Last Saturday, I visited the Poughkeepsie Farm Project at Vassar farm with members of the Nutrition and Women Chefs and Restaurateurs clubs from the Culinary Institute of America. I admit, I couldn’t bear to wake up at 6am on a Saturday morning, following a long week of 5:30am daily alarms, so I came for the 2nd round of volunteering at 10 am.

My assignment was to plant the lettuce seedlings, but as I planted a row of about 50 feet, the weather interrupted. The thunder and rain had the farm workers gathering all the volunteers under cover. The task at hand then became to clip/trim/sort garlic that has been pulled several weeks ago and was drying in a shack. Funny enough, the two varieties of garlic they had were the Red Russian and German Hearty (or something along these lines). While clipping the garlic, the farmers interrupted us for a snack of watermelon, melon, and fresh bread. Yum! Then it was time to get back to work. An hour or so later, we had pounds and pounds of garlic sorted and ready for its final drying before it would be distributed to the farm members.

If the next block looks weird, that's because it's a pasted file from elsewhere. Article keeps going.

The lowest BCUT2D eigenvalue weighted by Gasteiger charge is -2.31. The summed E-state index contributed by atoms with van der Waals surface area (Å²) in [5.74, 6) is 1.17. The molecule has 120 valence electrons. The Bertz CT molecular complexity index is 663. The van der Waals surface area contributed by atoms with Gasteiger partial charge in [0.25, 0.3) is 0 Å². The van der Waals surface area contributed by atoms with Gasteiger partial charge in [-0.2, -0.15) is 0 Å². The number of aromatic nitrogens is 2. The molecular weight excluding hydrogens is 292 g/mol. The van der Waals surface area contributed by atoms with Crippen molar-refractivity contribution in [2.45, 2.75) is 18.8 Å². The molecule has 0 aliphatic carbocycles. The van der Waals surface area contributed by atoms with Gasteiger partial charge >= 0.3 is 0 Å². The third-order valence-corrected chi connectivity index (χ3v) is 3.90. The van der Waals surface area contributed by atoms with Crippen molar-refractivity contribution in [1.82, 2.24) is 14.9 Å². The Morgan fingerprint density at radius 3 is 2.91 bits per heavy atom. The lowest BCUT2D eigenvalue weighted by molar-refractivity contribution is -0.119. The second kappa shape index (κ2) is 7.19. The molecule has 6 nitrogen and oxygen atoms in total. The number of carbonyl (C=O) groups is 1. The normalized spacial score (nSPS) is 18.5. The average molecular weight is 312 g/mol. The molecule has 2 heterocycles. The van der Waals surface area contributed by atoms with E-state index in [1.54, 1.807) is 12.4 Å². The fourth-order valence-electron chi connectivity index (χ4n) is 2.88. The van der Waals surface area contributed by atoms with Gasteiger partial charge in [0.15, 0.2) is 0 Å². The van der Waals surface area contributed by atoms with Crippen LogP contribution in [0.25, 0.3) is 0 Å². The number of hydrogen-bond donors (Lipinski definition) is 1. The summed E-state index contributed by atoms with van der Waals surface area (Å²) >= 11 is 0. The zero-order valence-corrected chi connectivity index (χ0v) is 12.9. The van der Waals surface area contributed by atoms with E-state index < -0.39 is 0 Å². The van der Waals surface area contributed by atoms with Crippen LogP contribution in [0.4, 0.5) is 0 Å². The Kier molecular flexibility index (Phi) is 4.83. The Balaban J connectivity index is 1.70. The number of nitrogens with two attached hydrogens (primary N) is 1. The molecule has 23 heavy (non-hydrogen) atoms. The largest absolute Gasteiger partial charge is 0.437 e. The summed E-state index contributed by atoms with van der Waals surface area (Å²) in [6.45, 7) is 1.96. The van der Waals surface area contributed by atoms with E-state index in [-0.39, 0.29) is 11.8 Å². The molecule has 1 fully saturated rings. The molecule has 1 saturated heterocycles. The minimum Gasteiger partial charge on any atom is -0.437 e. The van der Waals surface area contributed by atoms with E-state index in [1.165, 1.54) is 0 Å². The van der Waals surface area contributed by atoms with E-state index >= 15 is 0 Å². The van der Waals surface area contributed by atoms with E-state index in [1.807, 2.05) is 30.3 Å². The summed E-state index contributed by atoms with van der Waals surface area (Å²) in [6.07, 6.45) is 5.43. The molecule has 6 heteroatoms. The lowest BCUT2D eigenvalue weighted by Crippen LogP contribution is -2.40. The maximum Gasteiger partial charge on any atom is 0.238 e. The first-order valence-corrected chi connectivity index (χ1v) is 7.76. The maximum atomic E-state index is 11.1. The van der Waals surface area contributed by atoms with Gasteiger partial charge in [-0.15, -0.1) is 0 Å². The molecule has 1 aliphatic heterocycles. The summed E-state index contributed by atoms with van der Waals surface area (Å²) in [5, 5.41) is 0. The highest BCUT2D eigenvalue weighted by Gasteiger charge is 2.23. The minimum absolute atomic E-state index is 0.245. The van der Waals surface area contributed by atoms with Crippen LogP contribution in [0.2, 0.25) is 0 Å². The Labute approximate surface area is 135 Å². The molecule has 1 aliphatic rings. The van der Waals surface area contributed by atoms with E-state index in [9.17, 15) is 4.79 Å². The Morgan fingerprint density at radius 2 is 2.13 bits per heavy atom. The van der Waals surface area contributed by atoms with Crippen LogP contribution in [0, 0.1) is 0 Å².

It was pretty incredible to be so close to the produce, seeing rows of lettuces, corn, tomatoes, squashes, etc. growing right there in the dirt. Members of the community pay an annual fee and visit the farm weekly to pick up fresh, seasonal produce June-November. In addition, they are asked to volunteer 12 hours of farm work, which is a great way of establishing a closer connection to food.

The story of our volunteering was published in the recent President’s Bulletin (the president of the CIA of course).

Note: photos are courtesy of Raquel and Erica
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